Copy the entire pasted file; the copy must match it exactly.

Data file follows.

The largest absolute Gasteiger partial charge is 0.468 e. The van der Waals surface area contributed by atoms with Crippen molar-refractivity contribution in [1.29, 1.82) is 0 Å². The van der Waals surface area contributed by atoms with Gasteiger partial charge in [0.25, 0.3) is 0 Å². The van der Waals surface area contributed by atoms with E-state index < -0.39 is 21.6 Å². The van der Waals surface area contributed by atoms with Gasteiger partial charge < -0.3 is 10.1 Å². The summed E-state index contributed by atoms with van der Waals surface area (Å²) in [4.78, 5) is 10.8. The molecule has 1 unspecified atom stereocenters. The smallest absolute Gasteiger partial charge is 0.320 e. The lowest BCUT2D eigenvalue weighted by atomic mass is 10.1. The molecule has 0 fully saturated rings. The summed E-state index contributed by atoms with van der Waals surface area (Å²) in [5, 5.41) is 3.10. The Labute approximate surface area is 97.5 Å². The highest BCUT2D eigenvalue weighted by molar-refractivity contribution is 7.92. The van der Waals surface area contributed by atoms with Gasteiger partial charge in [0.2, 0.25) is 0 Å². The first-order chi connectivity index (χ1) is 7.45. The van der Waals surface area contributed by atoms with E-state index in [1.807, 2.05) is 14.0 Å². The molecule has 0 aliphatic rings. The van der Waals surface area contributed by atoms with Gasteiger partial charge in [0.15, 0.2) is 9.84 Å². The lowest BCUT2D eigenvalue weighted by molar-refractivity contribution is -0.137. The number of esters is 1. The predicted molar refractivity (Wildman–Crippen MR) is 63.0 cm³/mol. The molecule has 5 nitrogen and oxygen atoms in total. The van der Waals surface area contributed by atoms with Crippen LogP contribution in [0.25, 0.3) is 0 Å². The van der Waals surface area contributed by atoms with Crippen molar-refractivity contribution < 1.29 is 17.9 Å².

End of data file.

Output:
The largest absolute Gasteiger partial charge is 0.468 e. The van der Waals surface area contributed by atoms with Crippen molar-refractivity contribution in [1.29, 1.82) is 0 Å². The van der Waals surface area contributed by atoms with Gasteiger partial charge in [0.25, 0.3) is 0 Å². The van der Waals surface area contributed by atoms with E-state index < -0.39 is 21.6 Å². The van der Waals surface area contributed by atoms with Gasteiger partial charge < -0.3 is 10.1 Å². The summed E-state index contributed by atoms with van der Waals surface area (Å²) in [4.78, 5) is 10.8. The molecule has 1 unspecified atom stereocenters. The smallest absolute Gasteiger partial charge is 0.320 e. The lowest BCUT2D eigenvalue weighted by atomic mass is 10.1. The molecule has 0 fully saturated rings. The summed E-state index contributed by atoms with van der Waals surface area (Å²) in [5, 5.41) is 3.10. The Labute approximate surface area is 97.5 Å². The highest BCUT2D eigenvalue weighted by molar-refractivity contribution is 7.92. The van der Waals surface area contributed by atoms with Gasteiger partial charge in [0.2, 0.25) is 0 Å². The first-order chi connectivity index (χ1) is 7.45. The van der Waals surface area contributed by atoms with E-state index in [1.807, 2.05) is 14.0 Å². The molecule has 0 aliphatic rings. The van der Waals surface area contributed by atoms with Gasteiger partial charge in [0.15, 0.2) is 9.84 Å². The lowest BCUT2D eigenvalue weighted by molar-refractivity contribution is -0.137. The number of esters is 1. The predicted molar refractivity (Wildman–Crippen MR) is 63.0 cm³/mol. The molecule has 5 nitrogen and oxygen atoms in total. The van der Waals surface area contributed by atoms with Crippen LogP contribution in [0.25, 0.3) is 0 Å². The van der Waals surface area contributed by atoms with Crippen molar-refractivity contribution < 1.29 is 17.9 Å².